To get a more accurate picture of how long it’ll take you to become a midwife, check the specific requirements of your state and do some research into how long it’ll take in the particular state you wish to practice in.

What Are The Requirements To Become a Midwife?

In order to become a midwife, the following requirements must be satisfied:

  • Be a licensed registered nurse or have a nursing background
  • Be committed to caring for patients prior to, during, and after their pregnancies
  • Be properly trained in labor and delivery
  • Have a sound understanding of statistics
  • Have a satisfactory score on the Graduate Record Examination (GRE)

What Are The Steps To Becoming a Midwife?

  1. Obtain a Bachelor’s Degree in Nursing

Midwives are a specialized type of registered nurses. Therefore, the first step in becoming qualified to practice as a midwife is to secure a bachelor’s degree in nursing.

  1. Become licensed as a registered nurse (RN)

You must have an active license to practice as a registered nurse in the state you live in.

  1. Apply to midwifery schools or programs

Depending upon your specific career goals and prior education, there are a number of different routes you can take which include:

  • BA/BS to RN/CNP Option – This is a three year bachelor’s program which offers direct entry to those seeking nursing and midwifery education.
  • Associate degree RN to CNP Option – This option is for those individuals who have a bachelor’s degree and are seeking qualifications as a registered nurse and midwife. The program takes two years to complete.
  • Online/Distance Learning Option – This option is for those individuals who have time commitments that make it impossible for them to attend a traditional campus and acquire a degree. Students may gain the education required to become a midwife and complete all clinical work at a local hospital or clinic.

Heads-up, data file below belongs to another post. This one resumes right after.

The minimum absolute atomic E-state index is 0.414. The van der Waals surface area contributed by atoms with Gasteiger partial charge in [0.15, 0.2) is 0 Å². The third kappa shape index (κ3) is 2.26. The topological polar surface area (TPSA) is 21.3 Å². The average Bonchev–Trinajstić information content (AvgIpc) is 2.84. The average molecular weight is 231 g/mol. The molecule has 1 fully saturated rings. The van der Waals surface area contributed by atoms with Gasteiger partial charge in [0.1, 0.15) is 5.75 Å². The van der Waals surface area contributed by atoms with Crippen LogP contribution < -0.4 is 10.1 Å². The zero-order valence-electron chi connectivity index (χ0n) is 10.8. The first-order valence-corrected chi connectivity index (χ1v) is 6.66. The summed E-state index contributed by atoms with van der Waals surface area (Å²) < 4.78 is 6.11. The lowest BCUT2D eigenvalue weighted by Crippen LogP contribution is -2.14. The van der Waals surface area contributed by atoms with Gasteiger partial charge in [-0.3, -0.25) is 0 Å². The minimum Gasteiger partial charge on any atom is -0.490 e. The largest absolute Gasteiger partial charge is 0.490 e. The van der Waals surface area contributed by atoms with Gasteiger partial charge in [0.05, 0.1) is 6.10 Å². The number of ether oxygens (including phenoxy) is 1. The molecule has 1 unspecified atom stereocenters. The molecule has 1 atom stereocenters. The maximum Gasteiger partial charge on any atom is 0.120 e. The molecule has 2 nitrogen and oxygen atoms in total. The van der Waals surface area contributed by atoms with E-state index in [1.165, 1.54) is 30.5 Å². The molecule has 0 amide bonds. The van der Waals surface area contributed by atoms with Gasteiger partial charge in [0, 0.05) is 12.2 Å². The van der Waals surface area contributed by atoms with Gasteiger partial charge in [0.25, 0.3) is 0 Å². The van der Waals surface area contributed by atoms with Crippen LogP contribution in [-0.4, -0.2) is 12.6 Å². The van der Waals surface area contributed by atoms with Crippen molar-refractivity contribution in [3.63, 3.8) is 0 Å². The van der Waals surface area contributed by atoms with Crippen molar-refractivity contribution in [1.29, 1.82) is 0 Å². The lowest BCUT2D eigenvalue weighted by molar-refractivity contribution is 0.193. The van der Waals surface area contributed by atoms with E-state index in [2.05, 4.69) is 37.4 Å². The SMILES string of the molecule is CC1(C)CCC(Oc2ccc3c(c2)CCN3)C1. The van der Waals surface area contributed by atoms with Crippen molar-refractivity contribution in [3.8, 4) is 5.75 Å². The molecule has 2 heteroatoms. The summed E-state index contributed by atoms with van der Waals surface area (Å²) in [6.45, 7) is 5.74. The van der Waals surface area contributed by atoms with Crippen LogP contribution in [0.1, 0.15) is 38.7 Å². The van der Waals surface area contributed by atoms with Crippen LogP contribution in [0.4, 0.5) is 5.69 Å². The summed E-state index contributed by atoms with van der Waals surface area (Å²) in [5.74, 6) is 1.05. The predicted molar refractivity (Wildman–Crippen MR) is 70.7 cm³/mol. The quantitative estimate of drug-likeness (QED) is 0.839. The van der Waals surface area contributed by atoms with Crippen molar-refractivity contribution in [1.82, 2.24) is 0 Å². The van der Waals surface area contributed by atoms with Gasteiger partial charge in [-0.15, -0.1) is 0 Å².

• Doctor of Nursing Practice (DNP) with a Specialization in Midwifery
  • Post Graduate Certificate – For advanced practice registered nurses (APRN’s) who are looking to add midwifery to their scope of practice.
  • Graduate Completion Option – If, after having received a graduate certificate, an individual wants to complete their graduate education and training, this route is for them.
  • Certified Midwife Option – This option provides graduate level midwife education to those students who have a bachelor’s degree which isn’t in nursing (although you must have taken some health related courses).
  1. Pass the certifying exam conducted by the American Midwifery Certification Board

In order to practice as a midwife and apply for jobs, you must successfully pass this exam.

Nurse midwives are qualified registered nurses with specific training in helping women deliver babies. The care they provide begins at the preconception stages and continues until the early postnatal stage. These nurses carry out a variety of tasks, which include monitoring the patients’ health, assisting them through stages of child birth, and teaching and counseling them with regards to how to care for a newborn child. In order to qualify as a midwife, individuals must obtain certification after completing the requisite education requirements.